First elected in 1997, Leonard says she’ll retire in early 2021. Mayor Jim Maley says his ticket will solicit a third running mate, along with Commissioner Rob Lewandowski.
By Matt Skoufalos | December 4, 2020
After 24 years in service to the Collingswood borough government, Commissioner Joan Leonard will not seek a return to office in the spring.
Leonard, a 62-year-old occupational therapist, brought a conservationist’s perspective to her time in office, helping establish the Collingswood Bike Share, Community Garden and Horticultural Society.
She supported the borough shade tree program, helped develop an integrated pest management strategy for Knight Park, and worked long hours as a volunteer to help revitalize the Haddon Avenue business corridor before she even held office.
After six consecutive terms, the commissioner said Friday that it’s time to hand off the next phase of that work to someone else.
“This past term, I felt it in my heart that it was going to be happening at some point,” Leonard said. “I want to open the doors for other people, and younger people. I want to still stay involved, but in a less official way.”
For a local resident who wasn’t particularly politically minded, Leonard’s participation in the borough government grew out of her advocacy for community restoration. Collingswood Mayor Jim Maley recalls her surprise when he invited Leonard to run with him on the basis of that interest in 1997.
“She’s really evolved into taking that activism and rolling it into official action,” Maley said. “It’s been a long time. It’s great to reminisce and think about it.”
Leonard’s efforts to rehabilitate the borough downtown helped cement “everybody’s first impression of our town,” he said, which was “that everything looked great.”
“It’s quite a legacy,” Maley said.
Like many families who find their way into Collingswood, Leonard was living in Philadelphia in 1986 when she was first introduced to the community.
A native of Queens, she and her husband, Tom, had “moved to Philly as teenagers,” where they attended the University of Pennsylvania, and got married at 21.
“We loved West Philly and Center City and Broad Street,” she said.
“When we were having kids, we just wanted to have a little more quiet parks, and when we came here, we said, ‘This is it.’
“I didn’t know that I would ever live in New Jersey until I found Collingswood,” Leonard said. “I am very full in my heart that young people are coming over and finding it.”
Commissioner Rob Lewandowski, who has served with Leonard on the borough government since 2016, said his family was one of those who was drawn to Collingswood because of the success of her efforts to help improve the community.
“I didn’t know Joan when I moved here, but I moved here because of a vibrant downtown that Joan helped create,” Lewandowski said. “I’ve been a beneficiary of the work that she has done for two decades, and that continues to blossom and benefit all the residents, from those who’ve been here for generations to the newest family moving in.”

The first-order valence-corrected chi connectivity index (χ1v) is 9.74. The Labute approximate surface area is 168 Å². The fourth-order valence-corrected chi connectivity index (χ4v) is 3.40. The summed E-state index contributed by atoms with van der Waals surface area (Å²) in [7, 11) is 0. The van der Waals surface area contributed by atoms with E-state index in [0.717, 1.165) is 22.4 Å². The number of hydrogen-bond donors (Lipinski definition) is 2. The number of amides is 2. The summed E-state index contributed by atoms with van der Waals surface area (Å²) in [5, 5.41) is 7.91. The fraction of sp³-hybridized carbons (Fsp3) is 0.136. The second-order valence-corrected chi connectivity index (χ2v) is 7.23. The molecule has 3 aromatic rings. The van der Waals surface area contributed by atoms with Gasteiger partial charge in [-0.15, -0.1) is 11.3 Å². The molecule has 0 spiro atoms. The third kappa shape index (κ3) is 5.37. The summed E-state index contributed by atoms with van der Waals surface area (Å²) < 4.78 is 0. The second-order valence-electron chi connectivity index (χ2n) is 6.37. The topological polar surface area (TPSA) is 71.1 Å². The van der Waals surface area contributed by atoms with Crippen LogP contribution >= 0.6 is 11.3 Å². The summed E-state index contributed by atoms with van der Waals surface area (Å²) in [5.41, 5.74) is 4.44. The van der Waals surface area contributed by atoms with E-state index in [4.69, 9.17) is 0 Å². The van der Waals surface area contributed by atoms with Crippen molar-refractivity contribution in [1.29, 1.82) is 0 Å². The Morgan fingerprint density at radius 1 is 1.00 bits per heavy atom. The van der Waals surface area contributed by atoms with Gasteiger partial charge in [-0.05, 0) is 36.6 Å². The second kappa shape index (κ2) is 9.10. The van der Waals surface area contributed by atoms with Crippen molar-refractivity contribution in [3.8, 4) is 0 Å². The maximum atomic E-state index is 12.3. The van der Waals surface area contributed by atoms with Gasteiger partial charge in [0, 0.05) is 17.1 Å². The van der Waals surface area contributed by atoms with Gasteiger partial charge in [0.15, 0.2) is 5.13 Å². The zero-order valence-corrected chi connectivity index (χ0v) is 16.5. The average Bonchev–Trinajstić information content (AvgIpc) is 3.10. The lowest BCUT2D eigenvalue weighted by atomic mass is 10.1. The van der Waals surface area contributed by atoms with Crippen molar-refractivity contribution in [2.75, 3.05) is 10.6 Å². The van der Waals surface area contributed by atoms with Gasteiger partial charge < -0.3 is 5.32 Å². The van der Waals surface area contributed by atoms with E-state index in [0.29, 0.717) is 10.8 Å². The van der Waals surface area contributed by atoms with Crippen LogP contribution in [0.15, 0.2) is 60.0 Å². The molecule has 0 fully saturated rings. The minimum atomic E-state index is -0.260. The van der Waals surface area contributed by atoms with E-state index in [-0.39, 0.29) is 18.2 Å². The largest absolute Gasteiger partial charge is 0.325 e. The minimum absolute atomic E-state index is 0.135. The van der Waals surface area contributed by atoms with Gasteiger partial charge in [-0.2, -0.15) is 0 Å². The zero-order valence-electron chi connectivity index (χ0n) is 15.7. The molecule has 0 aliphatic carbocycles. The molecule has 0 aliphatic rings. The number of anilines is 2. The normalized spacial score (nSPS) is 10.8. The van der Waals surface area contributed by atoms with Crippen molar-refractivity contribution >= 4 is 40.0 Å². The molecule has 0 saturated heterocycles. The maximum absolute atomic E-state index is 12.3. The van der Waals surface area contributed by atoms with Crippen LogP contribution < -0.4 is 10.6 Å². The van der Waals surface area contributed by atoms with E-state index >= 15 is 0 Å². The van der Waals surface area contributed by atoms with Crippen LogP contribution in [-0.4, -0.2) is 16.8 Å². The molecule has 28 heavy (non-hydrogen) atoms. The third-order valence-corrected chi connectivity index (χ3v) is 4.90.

Leonard’s retirement date has yet to be determined; either way, the commissioner says she has no intention of departing from the community soon, in body or spirit.
“Living here with family and my work, it was all just part of what we do, and I love that,” she said.
“I’m hoping there’s some up-and-coming person who wants to do the same.”
Maley and Lewandowski will seek re-election in the spring, when their terms expire.
The mayor said the commission will not appoint a replacement for Leonard if she vacates the office before her term expires in May; however, the duo is opening up its Team Collingswood ticket to offers of interest from throughout the borough.
“We’re going to urge people that would like to be involved to send something to us,” the mayor said. “Rob and I will talk to people, and try to make a selection for somebody who brings a different perspective in. We’re looking forward to the process.”
Lewandowski hopes the process of seeking a new running mate will “open up the opportunity to talk to people who would get involved [in Collingswood] in a million different ways.
“We have other boards and commissions, and the hope is that we don’t just find a replacement for Joan Leonard, but that we can find a lot of people who have interests in making Collingswood a better place to be,” he said.
As she reflects on her years in local government, Leonard said she feels “nothing but good.
“The town is my extended family,” she said.
“Seeing the success of the business district, all the people who helped us; there’s just so much to be proud of,” Leonard said.
“I’m sad because I love my work, and happy because I think it’s time [to leave].”
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